A new DSM simulation model for South African cement plants
Venter, George Stephanus
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Eskom is currently experiencing problems with its electricity supply because of rapidly increasing electricity consumption in Southern Africa. One of the relatively short-term solutions to this problem is demand side management (DSM) through load shifting. DSM load shifting occurs when large electricity-consuming equipment is stopped during the peak hours of each weekday. In the cement industry, the two largest electricity users in a cement manufacturing plant are the raw mill and the finishing mill. When load shifting is applied to cement plants for testing, because of the complex system, production can be lost. A cement plant will not tolerate any loss in production hence the need for a simulation model to simulate the effects of load shifting in a cement plant. In this study, a new simulation model was developed to determine the viability of a DSM project in the raw mill and finishing mill sections of South African cement plants. For a DSM project to be possible there must be no loss in production. In the production process, the silos store the milled products. If the silo runs empty, there is no material for the kiln or packaging plant to process, which will result in a loss in production. The level of the silo is therefore vital in the simulation model. The simulation model consists of two parts. The first part simulates the silo level over a period of one month to determine whether the level remains within the specified limits. The second calculates the optimised baseline versus the historical baseline, load shifting potential and possible annual cost savings. It is critical that the correct inputs to the simulation model are obtained to acquire accurate results. The second part of the simulation can only be applied if the silo level is within specifications. The simulation was applied to the raw milling section of two different cement plants and also to the finishing milling section of two different cement plants. Both raw milling sections showed a potential for DSM intervention. For confidentiality purposes, the cement plants will be referred to as Plant A, B, C, and D. In Plant A, five hours of load shifting, realising a maximum potential of 2.08 MW in morning peaks and 2.05 MW in evening peaks, were possible per weekday. Plant B had a possible 0.79 MW in morning peak hours and 1.96 MW evening peak hours load shifting potential per weekday for two hours each day. An annual cost saving of R 474,000 for Plant A and R 293,000 for Plant B could be realised. There was possible load shifting potential of 3.52 MW in morning peaks and 3.94 MW in evening peaks in the finishing milling section of Plant C. Five hours of load shifting per weekday means an annual cost saving of R 898,000. The silo simulation on the finishing milling section of Plant D showed that the silo level could not remain within the limits when load shifting was applied. Hence there is no scope for a DSM project in the finishing milling section of Plant D. The simulation model developed in this thesis provides an accurate indication of the silo level over a period of one month and projects the possible load shifting and annual cost savings where a cement plant is found to have a viable DSM load shift potential.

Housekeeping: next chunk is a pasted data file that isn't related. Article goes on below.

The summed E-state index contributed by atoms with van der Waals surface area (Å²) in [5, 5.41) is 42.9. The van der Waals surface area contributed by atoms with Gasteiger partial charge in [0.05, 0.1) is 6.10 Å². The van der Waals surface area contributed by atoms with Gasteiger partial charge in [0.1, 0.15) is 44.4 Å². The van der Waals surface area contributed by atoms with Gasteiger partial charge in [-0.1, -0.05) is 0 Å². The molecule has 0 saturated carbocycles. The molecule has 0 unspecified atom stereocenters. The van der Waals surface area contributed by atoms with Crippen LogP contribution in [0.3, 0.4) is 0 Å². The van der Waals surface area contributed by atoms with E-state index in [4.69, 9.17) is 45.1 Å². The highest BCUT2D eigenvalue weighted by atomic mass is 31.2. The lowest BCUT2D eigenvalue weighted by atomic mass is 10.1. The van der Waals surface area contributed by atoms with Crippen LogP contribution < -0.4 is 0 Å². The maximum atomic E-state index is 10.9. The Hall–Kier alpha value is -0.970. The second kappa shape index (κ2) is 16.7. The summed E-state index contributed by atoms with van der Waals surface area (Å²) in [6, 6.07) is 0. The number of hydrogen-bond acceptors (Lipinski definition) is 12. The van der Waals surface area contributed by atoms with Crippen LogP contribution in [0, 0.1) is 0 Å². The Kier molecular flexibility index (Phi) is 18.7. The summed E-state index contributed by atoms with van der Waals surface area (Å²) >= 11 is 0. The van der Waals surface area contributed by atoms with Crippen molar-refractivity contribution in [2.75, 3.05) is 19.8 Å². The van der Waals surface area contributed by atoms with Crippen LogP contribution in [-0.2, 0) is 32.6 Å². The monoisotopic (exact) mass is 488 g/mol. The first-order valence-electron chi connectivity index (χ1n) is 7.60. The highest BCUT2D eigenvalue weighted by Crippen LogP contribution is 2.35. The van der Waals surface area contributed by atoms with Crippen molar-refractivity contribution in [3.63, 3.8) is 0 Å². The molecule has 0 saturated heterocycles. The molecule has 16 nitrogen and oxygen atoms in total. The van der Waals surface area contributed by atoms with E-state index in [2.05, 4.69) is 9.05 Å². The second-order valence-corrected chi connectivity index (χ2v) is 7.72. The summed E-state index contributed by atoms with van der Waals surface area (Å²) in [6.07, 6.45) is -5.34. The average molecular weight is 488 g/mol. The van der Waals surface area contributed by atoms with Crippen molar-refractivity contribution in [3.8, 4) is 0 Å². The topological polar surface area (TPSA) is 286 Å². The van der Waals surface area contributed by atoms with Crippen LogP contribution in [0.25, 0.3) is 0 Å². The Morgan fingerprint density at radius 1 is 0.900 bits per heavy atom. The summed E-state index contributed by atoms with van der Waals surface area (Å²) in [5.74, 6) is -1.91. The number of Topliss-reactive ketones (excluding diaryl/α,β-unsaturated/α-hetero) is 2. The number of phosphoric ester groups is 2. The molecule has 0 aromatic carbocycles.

- ETD@PUK